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RE: [ba-unrev-talk] Edge: Howard Rheingold on Smart Mobs

Possibly only peripherally related but still fascinating is this article on
the use of agents in simulation to try to understand how societies operate.
http://www.theatlantic.com/issues/2002/04/rauch.htm    (01)

A summarizing quote:
"To me, the early results of this work suggest that social engineering can
never be as effective as liberals hope, but also that it need not be as
clumsy as conservatives insist."    (02)

This article references the work of the Santa Fe Institute on mechanisms of
order evolving out of chaos.    (03)

While agent simulations cannot predict societal behavior, the elements used
do give some insights. When agents are endowed with plausible differences
and their knowledge is limited to what they can see and what their local
networks can tell them, macro behavior occurs which would lead one to
believe that the "motivation" of the agents is dramatically different than
that which was programmed. The simulations that show that a preference for
neighbors of the same color that is only 1 out of 4 leads to segregated
clusters that, on casual inspection, appear to be the result of rampant
racism.    (04)

Combined with some of the ideas from Smart Mobs which are clearly instances
of independent agents in cooperative interact, there is definite food for
thought.    (05)

One implication for our efforts is that it is very unlikely that we can
determine any global feat of social engineering that will solve any of the
"complex problems" that are of interest; we cannot even determine with any
degree of certainty what impact any augmentation tool or tools will have on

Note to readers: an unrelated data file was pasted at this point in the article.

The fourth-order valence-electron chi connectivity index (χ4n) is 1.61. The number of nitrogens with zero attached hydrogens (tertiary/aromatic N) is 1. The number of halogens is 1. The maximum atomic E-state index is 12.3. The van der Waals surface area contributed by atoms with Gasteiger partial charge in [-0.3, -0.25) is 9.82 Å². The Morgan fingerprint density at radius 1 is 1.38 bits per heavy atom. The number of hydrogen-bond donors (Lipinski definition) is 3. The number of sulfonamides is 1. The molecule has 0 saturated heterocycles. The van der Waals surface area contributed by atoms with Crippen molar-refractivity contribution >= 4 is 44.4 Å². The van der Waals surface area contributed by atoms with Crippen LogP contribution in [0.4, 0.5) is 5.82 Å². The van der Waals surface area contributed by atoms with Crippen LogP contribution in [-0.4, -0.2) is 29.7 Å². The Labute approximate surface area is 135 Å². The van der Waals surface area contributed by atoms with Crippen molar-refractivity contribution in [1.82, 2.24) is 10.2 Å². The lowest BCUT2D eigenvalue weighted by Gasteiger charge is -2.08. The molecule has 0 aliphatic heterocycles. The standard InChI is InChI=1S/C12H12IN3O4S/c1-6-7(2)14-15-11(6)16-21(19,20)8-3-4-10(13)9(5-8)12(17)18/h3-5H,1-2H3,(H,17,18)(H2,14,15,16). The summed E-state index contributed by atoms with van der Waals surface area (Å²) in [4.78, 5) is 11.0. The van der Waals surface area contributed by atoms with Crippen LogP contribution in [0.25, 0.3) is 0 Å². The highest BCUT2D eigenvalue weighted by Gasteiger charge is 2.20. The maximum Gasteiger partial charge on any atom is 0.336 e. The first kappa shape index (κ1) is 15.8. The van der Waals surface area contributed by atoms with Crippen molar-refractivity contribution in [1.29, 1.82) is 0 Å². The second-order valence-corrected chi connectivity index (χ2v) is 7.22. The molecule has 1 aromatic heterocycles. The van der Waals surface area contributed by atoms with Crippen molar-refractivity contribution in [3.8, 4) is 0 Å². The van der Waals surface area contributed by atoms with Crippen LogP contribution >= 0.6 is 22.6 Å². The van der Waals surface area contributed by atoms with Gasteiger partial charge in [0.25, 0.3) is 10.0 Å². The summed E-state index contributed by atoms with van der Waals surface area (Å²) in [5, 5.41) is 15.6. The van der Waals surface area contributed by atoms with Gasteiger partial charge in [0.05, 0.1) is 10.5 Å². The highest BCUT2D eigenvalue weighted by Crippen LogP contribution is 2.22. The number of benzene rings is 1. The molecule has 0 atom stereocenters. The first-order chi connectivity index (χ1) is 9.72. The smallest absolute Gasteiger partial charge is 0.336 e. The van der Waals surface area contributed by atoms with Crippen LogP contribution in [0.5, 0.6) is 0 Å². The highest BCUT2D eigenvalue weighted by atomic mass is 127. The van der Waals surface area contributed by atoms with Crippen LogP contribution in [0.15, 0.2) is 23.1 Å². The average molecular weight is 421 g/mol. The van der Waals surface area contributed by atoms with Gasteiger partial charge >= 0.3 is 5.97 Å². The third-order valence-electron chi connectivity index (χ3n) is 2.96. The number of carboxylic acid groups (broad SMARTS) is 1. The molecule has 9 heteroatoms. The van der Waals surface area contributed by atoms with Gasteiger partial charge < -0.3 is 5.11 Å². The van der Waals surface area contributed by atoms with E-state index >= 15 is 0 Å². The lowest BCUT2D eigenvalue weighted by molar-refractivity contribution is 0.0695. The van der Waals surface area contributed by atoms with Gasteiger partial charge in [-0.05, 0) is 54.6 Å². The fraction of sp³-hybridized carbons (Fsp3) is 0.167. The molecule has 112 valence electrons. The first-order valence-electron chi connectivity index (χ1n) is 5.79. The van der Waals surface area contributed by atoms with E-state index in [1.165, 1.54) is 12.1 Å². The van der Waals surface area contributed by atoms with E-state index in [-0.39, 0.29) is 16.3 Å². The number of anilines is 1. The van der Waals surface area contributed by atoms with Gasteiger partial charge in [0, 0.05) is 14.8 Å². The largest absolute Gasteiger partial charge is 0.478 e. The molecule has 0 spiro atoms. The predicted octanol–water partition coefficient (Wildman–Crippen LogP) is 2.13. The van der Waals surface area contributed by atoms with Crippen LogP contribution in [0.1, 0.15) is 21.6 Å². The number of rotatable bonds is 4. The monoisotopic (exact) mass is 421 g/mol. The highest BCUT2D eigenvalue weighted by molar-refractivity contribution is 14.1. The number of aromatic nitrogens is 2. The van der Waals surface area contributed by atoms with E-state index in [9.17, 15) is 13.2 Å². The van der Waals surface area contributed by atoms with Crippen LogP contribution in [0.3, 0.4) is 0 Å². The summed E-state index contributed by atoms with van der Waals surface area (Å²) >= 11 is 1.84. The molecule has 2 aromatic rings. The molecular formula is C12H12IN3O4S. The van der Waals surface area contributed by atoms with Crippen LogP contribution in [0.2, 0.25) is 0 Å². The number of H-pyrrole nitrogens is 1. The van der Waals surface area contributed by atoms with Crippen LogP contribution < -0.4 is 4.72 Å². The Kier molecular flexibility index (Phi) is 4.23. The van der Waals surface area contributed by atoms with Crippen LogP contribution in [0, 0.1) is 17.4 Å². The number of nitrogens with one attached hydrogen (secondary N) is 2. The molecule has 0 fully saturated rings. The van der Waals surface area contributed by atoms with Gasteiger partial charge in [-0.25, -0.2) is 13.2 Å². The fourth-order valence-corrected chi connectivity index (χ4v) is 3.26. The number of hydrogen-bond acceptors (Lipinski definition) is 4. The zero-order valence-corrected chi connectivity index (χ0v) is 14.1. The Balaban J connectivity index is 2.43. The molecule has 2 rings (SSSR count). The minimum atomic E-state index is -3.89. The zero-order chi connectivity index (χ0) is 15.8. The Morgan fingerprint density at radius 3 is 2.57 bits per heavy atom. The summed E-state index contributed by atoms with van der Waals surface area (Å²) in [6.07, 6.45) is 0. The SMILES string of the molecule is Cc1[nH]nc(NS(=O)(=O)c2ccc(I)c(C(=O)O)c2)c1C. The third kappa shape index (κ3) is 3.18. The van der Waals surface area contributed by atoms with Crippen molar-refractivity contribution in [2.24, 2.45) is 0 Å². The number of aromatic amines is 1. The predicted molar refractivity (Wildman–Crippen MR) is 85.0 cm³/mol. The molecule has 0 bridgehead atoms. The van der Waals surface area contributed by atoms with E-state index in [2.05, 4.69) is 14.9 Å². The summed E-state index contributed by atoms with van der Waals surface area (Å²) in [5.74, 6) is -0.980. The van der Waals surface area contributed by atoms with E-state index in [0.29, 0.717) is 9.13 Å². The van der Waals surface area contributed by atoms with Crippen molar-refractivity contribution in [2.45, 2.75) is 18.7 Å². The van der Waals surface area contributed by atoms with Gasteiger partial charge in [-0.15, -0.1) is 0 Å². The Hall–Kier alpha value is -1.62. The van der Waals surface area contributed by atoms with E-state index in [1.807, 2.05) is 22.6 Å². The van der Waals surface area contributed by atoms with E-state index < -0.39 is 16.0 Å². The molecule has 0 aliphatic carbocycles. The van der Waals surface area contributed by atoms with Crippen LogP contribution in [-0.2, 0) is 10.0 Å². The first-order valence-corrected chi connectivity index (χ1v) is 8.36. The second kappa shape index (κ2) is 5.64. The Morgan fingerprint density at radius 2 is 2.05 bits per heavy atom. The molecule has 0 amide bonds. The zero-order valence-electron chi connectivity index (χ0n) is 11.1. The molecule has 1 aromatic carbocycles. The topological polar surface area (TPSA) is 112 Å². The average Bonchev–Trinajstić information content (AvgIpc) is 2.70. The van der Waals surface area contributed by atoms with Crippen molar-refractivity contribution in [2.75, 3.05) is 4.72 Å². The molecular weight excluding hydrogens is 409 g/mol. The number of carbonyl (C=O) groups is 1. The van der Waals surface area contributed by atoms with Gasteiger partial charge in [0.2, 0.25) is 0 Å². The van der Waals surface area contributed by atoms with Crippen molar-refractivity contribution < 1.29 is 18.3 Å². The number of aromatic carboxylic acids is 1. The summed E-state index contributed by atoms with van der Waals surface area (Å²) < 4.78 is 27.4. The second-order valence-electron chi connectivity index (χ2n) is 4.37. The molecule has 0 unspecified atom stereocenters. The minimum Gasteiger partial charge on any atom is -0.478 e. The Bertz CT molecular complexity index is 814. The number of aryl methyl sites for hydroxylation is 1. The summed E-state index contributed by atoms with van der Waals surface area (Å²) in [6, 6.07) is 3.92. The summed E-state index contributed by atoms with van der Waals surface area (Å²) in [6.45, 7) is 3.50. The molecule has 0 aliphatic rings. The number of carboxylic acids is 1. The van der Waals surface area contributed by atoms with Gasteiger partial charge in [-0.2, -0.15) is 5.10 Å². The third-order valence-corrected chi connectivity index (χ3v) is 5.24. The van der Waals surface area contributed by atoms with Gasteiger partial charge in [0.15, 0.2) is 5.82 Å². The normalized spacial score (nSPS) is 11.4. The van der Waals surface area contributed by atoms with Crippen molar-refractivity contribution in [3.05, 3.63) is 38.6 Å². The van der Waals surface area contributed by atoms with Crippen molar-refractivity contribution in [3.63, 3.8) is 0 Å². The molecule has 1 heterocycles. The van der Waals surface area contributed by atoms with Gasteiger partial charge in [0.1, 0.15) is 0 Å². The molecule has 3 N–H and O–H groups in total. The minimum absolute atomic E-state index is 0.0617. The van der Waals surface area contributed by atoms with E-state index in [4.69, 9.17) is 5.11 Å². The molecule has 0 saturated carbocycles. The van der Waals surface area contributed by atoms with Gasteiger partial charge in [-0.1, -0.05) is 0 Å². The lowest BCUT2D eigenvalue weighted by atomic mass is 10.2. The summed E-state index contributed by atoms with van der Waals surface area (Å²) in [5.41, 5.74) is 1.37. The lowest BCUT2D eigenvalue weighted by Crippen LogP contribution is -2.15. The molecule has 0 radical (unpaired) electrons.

those who use it. Given that, we can expect that the best we can do is to
take our best shot at creating useful tools, make them available to people
who will use them to cooperate with other individuals and groups, which will
produce results over which we have no control and which we cannot predict.    (06)

In the simulations, global knowledge and predictive capability on the part
of the agents dramatically affects the way the simulations evolve - still in
unpredictable ways. Even so, the experiments on artificial genocides, the
difference in the actions of peacekeepers makes definite differences in
outcomes - passive reactivity proves uniformly ineffective in preventing the
"tipping" phenomenon while proactive agents can prevent the "tipping". This
doesn't imply that everything should be "action before the fact" but that,
perhaps, the "one size fits all" approach is less workable than treating the
areas that are really problems.    (07)

I hope you find as much food for thought in the combination of this article
and the one on mart mobs as I did.    (08)

Thanks,    (09)

Garold (Gary) L. Johnson    (010)

-----Original Message-----
From: owner-ba-unrev-talk@bootstrap.org
[mailto:owner-ba-unrev-talk@bootstrap.org]On Behalf Of Grant Bowman
Sent: Sunday, July 21, 2002 11:27 PM
To: ba-unrev-talk@bootstrap.org
Subject: [ba-unrev-talk] Edge: Howard Rheingold on Smart Mobs    (011)

Here's another item that describes the core ideas behind Howard
Rheingold's new book.  His book is shipping yet, but it should be soon.
He also has a thriving online community.    (012)

http://www.edge.org/3rd_culture/rheingold/rheingold_print.html    (013)

http://www.rheingold.com/community.html    (014)

-- Grant Bowman                                <grantbow@grantbow.com>    (015)